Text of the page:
“When this all passes and it’s all done with, I can’t wait to get out to the bars again and the clubs and turn into a wild person.”
-Nick Karras, Window-washing gardener, on his plans for the end of pandemic
His work kept him outside.
And his social life kept him out on the town.
But because of the pandemic, one of those had to go.
And now Nick Karras, a window-washing gardener in Bradenton, is leaning on a humorous outlook on life as he waits for the end of the pandemic to reunite with his wide social circle.
He describes his window washing and yard work duties as “anything unglamorous,” with a laugh.
He is a Chicago native, moving to Florida as a young person—first to Ft. Lauderdale and then to Bradenton.
He keeps various plants in various states of health — they line his carport and surround his home.
Blackberry bushes, pothos crawling vines, jasmine shrubs, Birds-of-Paradise and Australian umbrella plants. Except for his beloved blackberry bushes, it’s not so important what these plants are, just that they live.
He hones in on the forlorn sales racks with dying plants at stores.
He takes plants people throw away or want him to pull out.
It’s been solitary, this pandemic.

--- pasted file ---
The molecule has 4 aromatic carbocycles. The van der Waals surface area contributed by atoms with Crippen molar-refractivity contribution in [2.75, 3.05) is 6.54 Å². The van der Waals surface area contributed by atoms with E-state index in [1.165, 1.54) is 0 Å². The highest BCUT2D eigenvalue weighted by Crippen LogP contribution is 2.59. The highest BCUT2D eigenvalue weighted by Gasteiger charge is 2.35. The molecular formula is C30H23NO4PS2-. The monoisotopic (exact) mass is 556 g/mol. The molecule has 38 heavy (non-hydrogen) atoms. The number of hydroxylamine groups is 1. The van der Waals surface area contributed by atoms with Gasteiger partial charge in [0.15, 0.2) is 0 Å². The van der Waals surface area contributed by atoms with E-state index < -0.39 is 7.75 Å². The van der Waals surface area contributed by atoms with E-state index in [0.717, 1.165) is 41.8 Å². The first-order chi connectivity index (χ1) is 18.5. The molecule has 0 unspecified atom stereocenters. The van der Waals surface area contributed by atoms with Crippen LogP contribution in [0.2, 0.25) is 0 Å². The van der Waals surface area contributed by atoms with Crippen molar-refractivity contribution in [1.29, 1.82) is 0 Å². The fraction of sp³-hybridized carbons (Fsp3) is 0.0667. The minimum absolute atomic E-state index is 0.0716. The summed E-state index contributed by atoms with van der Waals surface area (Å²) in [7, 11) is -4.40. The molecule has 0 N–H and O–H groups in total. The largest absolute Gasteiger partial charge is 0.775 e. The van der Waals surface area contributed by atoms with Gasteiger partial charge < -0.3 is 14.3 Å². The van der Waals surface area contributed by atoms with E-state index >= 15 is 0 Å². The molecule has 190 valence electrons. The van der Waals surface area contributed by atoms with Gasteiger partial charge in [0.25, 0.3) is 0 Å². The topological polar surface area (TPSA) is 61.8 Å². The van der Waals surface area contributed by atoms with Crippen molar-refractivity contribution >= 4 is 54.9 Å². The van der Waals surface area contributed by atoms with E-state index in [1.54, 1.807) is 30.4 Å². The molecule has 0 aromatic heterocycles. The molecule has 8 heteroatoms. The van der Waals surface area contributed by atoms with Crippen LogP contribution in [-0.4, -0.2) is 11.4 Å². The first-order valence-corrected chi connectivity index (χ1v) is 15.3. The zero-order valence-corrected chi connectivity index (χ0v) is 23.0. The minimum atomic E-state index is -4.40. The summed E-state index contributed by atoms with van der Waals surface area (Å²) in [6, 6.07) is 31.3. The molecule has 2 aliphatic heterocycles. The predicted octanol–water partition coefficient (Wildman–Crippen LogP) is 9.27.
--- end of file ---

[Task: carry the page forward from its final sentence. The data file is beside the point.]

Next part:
He refers to himself as a super extrovert. But he’s holding strong.
And he’s grateful his work outside has more or less continued.
“When Coronavirus started up, I noticed right away that some of the businesses locked their doors, it was hard to even get in touch with them,” explained Karras about last March. “Some of them, sadly, went out of business. I see a lot of empty stores around, but the majority of them are there, and my business hasn’t changed that much. I’m still taking care of them.”
And while Karras is avoiding large, indoor gatherings, and he has been able to continue his bowling league.
“We’ve just pretty much distanced ourselves bowling league-wise as far as everything else,” said Karras. “I go to the mall. I walked around, and I’ve been fine.”
His biggest wishes…to dance on a bar and to never need to wear a mask again.
For the last year, Virginia Johnson has been talking to people in the Tampa Bay area about Life in the Time of Coronavirus. You can see more of these stories here.